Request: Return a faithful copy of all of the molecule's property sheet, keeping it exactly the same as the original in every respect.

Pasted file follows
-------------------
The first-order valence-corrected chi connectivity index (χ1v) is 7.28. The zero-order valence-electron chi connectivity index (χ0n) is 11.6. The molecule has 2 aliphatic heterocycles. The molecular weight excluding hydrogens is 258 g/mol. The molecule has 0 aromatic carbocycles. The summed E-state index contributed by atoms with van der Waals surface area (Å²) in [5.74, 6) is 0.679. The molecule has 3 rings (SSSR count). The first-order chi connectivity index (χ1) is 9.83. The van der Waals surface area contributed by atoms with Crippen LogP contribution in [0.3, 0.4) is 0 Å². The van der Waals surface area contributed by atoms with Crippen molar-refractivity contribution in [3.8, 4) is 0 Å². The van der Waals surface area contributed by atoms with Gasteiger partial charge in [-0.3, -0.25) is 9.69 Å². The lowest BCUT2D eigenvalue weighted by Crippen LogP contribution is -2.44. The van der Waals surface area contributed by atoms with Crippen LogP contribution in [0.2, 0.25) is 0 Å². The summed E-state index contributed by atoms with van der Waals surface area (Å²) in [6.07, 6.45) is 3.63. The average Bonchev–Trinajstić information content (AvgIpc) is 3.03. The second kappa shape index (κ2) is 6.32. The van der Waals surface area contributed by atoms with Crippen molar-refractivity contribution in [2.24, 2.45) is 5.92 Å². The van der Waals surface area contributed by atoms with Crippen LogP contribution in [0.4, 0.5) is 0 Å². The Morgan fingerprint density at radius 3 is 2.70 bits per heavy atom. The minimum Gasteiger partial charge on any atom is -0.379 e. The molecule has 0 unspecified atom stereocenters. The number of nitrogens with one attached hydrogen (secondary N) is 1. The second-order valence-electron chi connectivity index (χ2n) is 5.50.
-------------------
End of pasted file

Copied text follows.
The first-order valence-corrected chi connectivity index (χ1v) is 7.28. The zero-order valence-electron chi connectivity index (χ0n) is 11.6. The molecule has 2 aliphatic heterocycles. The molecular weight excluding hydrogens is 258 g/mol. The molecule has 0 aromatic carbocycles. The summed E-state index contributed by atoms with van der Waals surface area (Å²) in [5.74, 6) is 0.679. The molecule has 3 rings (SSSR count). The first-order chi connectivity index (χ1) is 9.83. The van der Waals surface area contributed by atoms with Crippen LogP contribution in [0.3, 0.4) is 0 Å². The van der Waals surface area contributed by atoms with Crippen molar-refractivity contribution in [3.8, 4) is 0 Å². The van der Waals surface area contributed by atoms with Gasteiger partial charge in [-0.3, -0.25) is 9.69 Å². The lowest BCUT2D eigenvalue weighted by Crippen LogP contribution is -2.44. The van der Waals surface area contributed by atoms with Crippen LogP contribution in [0.2, 0.25) is 0 Å². The summed E-state index contributed by atoms with van der Waals surface area (Å²) in [6.07, 6.45) is 3.63. The average Bonchev–Trinajstić information content (AvgIpc) is 3.03. The second kappa shape index (κ2) is 6.32. The van der Waals surface area contributed by atoms with Crippen molar-refractivity contribution in [2.24, 2.45) is 5.92 Å². The van der Waals surface area contributed by atoms with Crippen LogP contribution in [0.4, 0.5) is 0 Å². The Morgan fingerprint density at radius 3 is 2.70 bits per heavy atom. The minimum Gasteiger partial charge on any atom is -0.379 e. The molecule has 0 unspecified atom stereocenters. The number of nitrogens with one attached hydrogen (secondary N) is 1. The second-order valence-electron chi connectivity index (χ2n) is 5.50.